At Christie’s Evening Auction recently, one of Andy Warhol’s most iconic paintings, ‘Shot Sage Blue Marilyn’, shattered the artist’s previous auction record. The 40 inch x 40 inch silkscreen on canvas from 1964 sold for an eye watering 195 million dollars, nearly twice the amount paid in 2013 for one of his only slightly less iconic though far more menacing (and considerably larger) car crash painting. Despite the clickbait amount, which included auction fees, the sale wasn’t celebrated in the auction room the way some sales have in the past with thunderous applause. In the weeks leading up the sale, a raft of experts had speculated that it could/would/should fetch upwards of 400 million. With such grand expectations being bandied about, 200 million dollars does seem a little light, doesn’t it? Or maybe such slyly placed whispers were put in the air to help convince the eventual buyer that they, in fact, got a good deal?

With the emergence of art as an investment class asset over the past decade, there seems to be something else at work here. Something along the lines of returning some semblance of sanity to the art market after the infamously insane Beeple sale in March of 2021. That sale, which brought the previously obscure NFT market to a world-wide audience overnight, brought in 69 million dollars, a sum that many struggled to make sense of. Suddenly all the NFT marketplaces were deluged with gold rush speculators, including the ever-curious on-trend art collectors, who wanted to know more about this new art they hadn’t ever heard of. While the NFT market has continued to make day traders and Reddit users salivate, the art collectors who ventured into that frontier town returned far more appalled than interested. Nobody could quite figure out what they were buying. Despite the, shall we say, lackluster image artistry of Bored Apes, what good was the art if it couldn’t be hung above the couch and discussed over cheese and wine during the holidays? Perhaps more than anything, the NFT market has exposed the lack of cultural capital that art has developed and refined for centuries. Art isn’t purely an investment. It requires culture – education, appreciation, conversation, et al – to thrive.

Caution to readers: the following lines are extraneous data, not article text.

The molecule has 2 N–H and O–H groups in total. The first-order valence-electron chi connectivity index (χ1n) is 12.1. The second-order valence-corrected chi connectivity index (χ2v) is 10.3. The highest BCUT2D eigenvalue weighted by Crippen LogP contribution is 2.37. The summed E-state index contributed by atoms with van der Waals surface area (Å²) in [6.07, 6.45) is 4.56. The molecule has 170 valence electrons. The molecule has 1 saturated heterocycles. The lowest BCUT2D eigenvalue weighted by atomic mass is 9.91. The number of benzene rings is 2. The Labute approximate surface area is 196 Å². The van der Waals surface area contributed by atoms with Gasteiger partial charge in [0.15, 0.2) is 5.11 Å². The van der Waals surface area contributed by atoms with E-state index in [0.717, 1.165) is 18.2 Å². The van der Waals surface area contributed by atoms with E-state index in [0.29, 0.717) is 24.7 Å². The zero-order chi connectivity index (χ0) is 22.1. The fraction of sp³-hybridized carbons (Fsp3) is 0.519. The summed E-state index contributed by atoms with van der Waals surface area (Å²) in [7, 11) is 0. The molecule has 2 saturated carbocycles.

Getting back to the idea of art as an investment class asset, the recent Warhol sale seems to reaffirm two bedrock principles that every art advisor (and increasingly financial manager) tells prospective clients. The first being that fine art, especially the bona fide masters of Impression, Abstract Expressionism, and Pop Art, will continue to increase in value, year after year, the way a 401k does, just with infinitely more cultural cache. And two, that doubling profits should once again be celebrated as the payoff to a sound, healthy investment.

Suppose for a moment the Warhol sold for 400 million. It’s likely that the headlines in the days after would have tied it to the decidedly overheated NFT market, which makes for good copy but also causes genuine worry from investors about which stage of the next ‘bubble’ is the art market currently in. The 200 million dollar sales ‘shatters’ the auction record and still disappoints. Hopefully in a good way.

Colin Huerter